“In one year, we have changed the face of French politics,” Mr. Macron told hundreds of supporters in Paris. He added that he planned to campaign on a message of optimism and hope “for our country and for Europe.” He also railed against what he called 30 years of rule by the two mainstream parties, saying the country was ready for a change to something different.

Mr. Macron certainly has the edge in the second round. Polls give him a big lead over Ms. Le Pen and he now has the backing of the main parties as well as Prime Minister Bernard Cazeneuve and one of the largest trade unions. Investors also expect him to win handily and the value of the euro soared immediately after Sunday’s results. For the markets, “the election is more or less over,” said Nicholas Spiro, a partner at London’s Lauressa Advisory. “This is the result investors were expecting. Markets will rightly treat this as a stark choice between the anti-European far right and the pro-European centre and will now be even more convinced that Macron will win.”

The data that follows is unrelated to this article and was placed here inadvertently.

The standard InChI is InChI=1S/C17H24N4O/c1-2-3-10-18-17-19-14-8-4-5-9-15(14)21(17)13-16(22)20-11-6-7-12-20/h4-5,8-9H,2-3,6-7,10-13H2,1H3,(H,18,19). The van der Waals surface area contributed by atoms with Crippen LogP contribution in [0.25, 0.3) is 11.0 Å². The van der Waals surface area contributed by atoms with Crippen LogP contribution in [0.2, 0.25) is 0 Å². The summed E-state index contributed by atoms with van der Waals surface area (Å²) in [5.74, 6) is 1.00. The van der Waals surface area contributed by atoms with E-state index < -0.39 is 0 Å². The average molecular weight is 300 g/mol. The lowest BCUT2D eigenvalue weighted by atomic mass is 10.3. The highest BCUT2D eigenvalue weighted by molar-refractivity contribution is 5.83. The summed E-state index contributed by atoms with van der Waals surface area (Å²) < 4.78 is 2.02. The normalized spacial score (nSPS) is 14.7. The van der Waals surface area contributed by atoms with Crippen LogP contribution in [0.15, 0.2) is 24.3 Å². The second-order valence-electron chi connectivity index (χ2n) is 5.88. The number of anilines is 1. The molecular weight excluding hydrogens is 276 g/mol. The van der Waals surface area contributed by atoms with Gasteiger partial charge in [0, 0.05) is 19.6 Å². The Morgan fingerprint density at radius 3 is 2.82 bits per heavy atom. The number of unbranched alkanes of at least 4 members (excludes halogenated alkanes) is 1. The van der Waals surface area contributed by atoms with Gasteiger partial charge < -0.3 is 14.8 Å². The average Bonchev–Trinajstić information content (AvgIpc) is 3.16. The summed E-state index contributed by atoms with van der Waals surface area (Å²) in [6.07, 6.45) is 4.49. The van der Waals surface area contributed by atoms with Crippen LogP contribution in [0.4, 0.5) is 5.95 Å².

But there are no guarantees and Ms. Le Pen didn’t lose by much on Sunday. In a race that was too close to call up to the last minute, Mr. Macron was projected to get 23.7 per cent of the first-round vote by the pollster Ifop-Fiducial; Ms. Le Pen was given 21.7 per cent.

Ms. Le Pen has also already won more votes in a presidential race than her father, party founder Jean-Marie Le Pen, who took 18 per cent of the vote in the second round in 2002. And her success could translate into more seats in June when the country holds parliamentary elections.

She conceded nothing on Sunday, claiming victory and insisting that she was the only true anti-establishment candidate who offers France “the great alternative.”